Medication Monitor

Generic Name (Trade Name—Company)
June 12, 2019

Dalteparin sodium injection

FDA approves first anticoagulant to treat potentially life-threatening blood clots in pediatric patients

FDA approved dalteparin sodium injection for S.C. use to reduce the recurrence of symptomatic venous thromboembolism (VTE) in pediatric patients aged 1 month and older. VTE can include deep-vein thrombosis and pulmonary embolism, which can lead to death.

VTE usually develops as a secondary complication of underlying clinical conditions such as a venous catheter, cancer, infection, congenital heart disease, and trauma or surgery. Pediatric VTE is associated with an increased risk of in-hospital mortality, recurrent VTE, and postthrombotic syndrome.

The product was initially FDA approved in 1994 for adults and is a type of heparin, which works as an anticoagulant.

Its efficacy in children was based on a single trial with 38 pediatric patients with symptomatic deep-vein thrombosis and/or pulmonary embolism. Patients were treated with the agent for up to 3 months, with starting doses by age and weight.

At study completion, 21 patients achieved resolution of the qualifying VTE, 7 patients showed regression, 2 patients showed no change, 0 patients experienced progression of the VTE, and 1 patient experienced recurrence of VTE.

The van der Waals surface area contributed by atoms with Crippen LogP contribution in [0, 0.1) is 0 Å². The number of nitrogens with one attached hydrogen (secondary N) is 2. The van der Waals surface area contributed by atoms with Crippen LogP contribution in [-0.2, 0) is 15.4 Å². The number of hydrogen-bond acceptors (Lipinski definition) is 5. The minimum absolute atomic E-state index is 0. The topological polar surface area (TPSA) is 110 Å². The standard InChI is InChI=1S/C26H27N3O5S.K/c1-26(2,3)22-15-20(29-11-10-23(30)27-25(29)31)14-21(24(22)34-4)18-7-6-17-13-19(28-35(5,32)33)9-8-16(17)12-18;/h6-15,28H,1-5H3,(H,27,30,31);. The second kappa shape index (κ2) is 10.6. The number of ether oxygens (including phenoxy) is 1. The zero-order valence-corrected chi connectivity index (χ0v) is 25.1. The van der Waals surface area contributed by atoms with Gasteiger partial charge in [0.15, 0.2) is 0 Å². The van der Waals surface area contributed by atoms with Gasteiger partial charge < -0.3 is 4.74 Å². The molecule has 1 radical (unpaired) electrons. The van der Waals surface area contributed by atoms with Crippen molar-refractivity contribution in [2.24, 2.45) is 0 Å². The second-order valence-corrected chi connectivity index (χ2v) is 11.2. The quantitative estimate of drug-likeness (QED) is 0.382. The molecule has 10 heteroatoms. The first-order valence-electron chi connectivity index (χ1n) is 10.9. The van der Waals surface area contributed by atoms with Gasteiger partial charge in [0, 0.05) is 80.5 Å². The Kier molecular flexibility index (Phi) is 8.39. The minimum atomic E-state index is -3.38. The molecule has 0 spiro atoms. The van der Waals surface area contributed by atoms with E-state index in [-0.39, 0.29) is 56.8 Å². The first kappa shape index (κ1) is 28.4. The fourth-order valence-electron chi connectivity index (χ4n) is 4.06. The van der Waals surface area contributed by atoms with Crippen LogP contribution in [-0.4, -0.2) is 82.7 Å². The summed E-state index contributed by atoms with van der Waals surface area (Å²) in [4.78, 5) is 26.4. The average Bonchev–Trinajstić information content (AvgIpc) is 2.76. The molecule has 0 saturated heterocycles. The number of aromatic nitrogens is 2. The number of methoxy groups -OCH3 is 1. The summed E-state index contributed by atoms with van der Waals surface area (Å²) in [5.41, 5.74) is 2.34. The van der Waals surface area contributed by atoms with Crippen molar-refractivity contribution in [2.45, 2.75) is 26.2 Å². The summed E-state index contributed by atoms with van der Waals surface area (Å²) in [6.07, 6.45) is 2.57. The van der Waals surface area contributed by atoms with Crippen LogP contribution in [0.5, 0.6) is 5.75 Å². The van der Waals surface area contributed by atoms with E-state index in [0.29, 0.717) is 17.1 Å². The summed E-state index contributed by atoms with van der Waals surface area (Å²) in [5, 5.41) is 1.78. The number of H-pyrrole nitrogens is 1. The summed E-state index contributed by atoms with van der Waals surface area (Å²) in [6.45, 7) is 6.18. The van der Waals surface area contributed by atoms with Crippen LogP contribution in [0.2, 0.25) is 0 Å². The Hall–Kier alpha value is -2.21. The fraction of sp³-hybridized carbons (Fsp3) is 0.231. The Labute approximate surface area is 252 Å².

Common adverse effects are bleeding, including hemorrhage, thrombocytopenia, hematoma, or pain at the injection site and transient elevated liver enzymes.

Health professionals should use caution in conditions with increased risk of hemorrhage and closely monitor thrombocytopenia of any degree. They should not use benzyl alcohol preservative multiple-dose formulations in infants, as they contain benzyl alcohol.

The label contains a boxed warning to alert health professionals and patients that epidural or spinal hematomas may occur in patients who are anticoagulated because they take low molecular weight heparins or heparinoids and are receiving neuraxial anesthesia or undergoing spinal puncture. These hematomas may result in long-term or permanent paralysis.

Health professionals should monitor patients frequently for signs and symptoms of neurological impairment. If neurological compromise is noted, urgent treatment is necessary.